History Prof. A.W. Crandall Dies at Age 68
May 2, 1963
May 2, 1963, Greencastle, Ind. — Andrew Wallace Crandall, professor emeritus of history at DePauw and one of the University's most beloved and distinguished teachers, died today at Putnam County Hospital in Greencastle following an extended illness. He was 68 years old.
Perhaps one of America's best known authorities on the Civil War, Dr. Crandall was a member of the DePauw faculty since 1921 and served as head of the history department from 1956 until his retirement in 1960.
When he stepped down from full-time teaching, Crandall was named as the first holder of the Eugene C. Pulliam Chair of American History at DePauw, established by a $60,000 grant from Mr. Pulliam, a 1910 graduate, trustee of the University and publisher of the Indianapolis Star and News. In this caoacity, Dr. Crandall had been teaching two sections of American history until last December when his illness forced him to leave the classroom.
Known as "A.W." or "Andy", Professor Crandall's lectures on the Battle of Gettysburg were as much a part of DePauw as the Monon Bell and the Boulder. Each spring since 1925, Crandall had given his version of the famous battle in a lecture series which attracted students, fellow faculty members and people from the Greencastle community. The lecture/reeenactment was so popular in recent years that the professor had to offer it in two sessions (access audio of the lecture at the DePauw Archives).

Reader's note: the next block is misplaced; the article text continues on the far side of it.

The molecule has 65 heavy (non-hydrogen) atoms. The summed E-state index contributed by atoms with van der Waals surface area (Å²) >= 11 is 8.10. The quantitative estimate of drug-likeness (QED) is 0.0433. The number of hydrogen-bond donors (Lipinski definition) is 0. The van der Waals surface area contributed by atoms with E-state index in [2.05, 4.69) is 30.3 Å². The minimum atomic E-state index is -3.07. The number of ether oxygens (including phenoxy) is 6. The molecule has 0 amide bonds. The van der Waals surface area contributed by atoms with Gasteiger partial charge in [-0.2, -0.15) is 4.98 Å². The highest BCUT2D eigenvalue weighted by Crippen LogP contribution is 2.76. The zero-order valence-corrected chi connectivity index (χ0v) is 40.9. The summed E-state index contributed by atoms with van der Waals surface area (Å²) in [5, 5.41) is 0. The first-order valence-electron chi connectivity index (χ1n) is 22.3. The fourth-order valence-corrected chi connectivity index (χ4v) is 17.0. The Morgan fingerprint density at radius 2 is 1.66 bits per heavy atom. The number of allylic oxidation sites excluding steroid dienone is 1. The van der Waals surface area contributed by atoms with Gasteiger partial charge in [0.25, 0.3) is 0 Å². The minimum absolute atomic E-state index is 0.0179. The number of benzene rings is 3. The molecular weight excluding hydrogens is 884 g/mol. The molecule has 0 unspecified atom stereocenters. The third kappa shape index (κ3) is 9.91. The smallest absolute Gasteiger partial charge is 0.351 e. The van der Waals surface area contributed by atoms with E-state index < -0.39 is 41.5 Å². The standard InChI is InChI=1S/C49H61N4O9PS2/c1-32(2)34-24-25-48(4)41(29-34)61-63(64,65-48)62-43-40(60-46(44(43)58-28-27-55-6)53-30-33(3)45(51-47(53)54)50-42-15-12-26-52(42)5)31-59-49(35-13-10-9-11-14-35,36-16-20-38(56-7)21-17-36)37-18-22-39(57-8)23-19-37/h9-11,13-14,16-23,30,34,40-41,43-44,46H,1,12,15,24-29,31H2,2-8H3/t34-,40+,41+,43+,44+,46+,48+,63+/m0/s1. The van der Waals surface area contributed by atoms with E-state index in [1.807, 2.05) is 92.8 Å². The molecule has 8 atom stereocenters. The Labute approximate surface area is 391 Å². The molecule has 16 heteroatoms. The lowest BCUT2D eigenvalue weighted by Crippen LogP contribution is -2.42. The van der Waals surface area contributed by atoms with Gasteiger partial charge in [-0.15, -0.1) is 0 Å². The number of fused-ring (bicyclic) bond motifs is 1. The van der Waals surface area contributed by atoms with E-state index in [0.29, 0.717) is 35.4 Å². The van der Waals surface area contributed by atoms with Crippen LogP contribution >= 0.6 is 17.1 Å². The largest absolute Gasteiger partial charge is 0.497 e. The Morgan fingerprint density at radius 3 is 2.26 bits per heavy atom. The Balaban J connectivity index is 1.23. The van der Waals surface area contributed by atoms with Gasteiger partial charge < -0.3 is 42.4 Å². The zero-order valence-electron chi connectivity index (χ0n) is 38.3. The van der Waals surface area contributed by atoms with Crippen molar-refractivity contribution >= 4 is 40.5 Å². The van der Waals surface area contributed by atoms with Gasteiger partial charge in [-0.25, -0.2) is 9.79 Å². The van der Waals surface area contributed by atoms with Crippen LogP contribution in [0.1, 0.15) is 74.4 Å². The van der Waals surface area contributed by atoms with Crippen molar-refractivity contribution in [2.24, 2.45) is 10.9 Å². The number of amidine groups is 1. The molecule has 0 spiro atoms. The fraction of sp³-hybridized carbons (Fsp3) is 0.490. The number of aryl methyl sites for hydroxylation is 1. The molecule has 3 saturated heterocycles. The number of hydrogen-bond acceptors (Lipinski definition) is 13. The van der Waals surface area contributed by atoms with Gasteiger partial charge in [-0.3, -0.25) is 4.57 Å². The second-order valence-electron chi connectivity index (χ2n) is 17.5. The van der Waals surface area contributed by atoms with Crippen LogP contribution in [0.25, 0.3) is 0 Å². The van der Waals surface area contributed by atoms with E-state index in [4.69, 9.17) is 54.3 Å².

Dr. Crandall was twice chosen for awards presented each year by the student organizations Sigma Delta Chi and Alpha Delta Sigma. In 1952 he was named "Best Teacher" and in 1959 received the "Brown Derby Award" as the most popular professor.
Born in Chapman, Kansas, Crandall received the A.B. degree from Central College (Missouri), the M.A. from the University of Chicago, and the Ph.D. from the University of Pennsylvania. He also studied at the University of Glasgow and later taught in Maryville, Missouri.
He participated in both World Wars and was awarded the Bronze Star in the latter when he served as historian with the rank of major in the North Africa and Mediterranean theaters.
A founder and sponsor of the Putnam County Historical Society and also a life member of the Indianapolis Civil War Roundtable, Dr. Crandall made numerous trips throughout the Midwest lecturing to historical societies and alumni groups on his favorite subject -- the Civil War. He was selected by Indiana's government to participate in a sesquicentennial history of the state, and authored the book The Early History of the Republican Party, which was first published in 1930 and reprinted in 1961.Back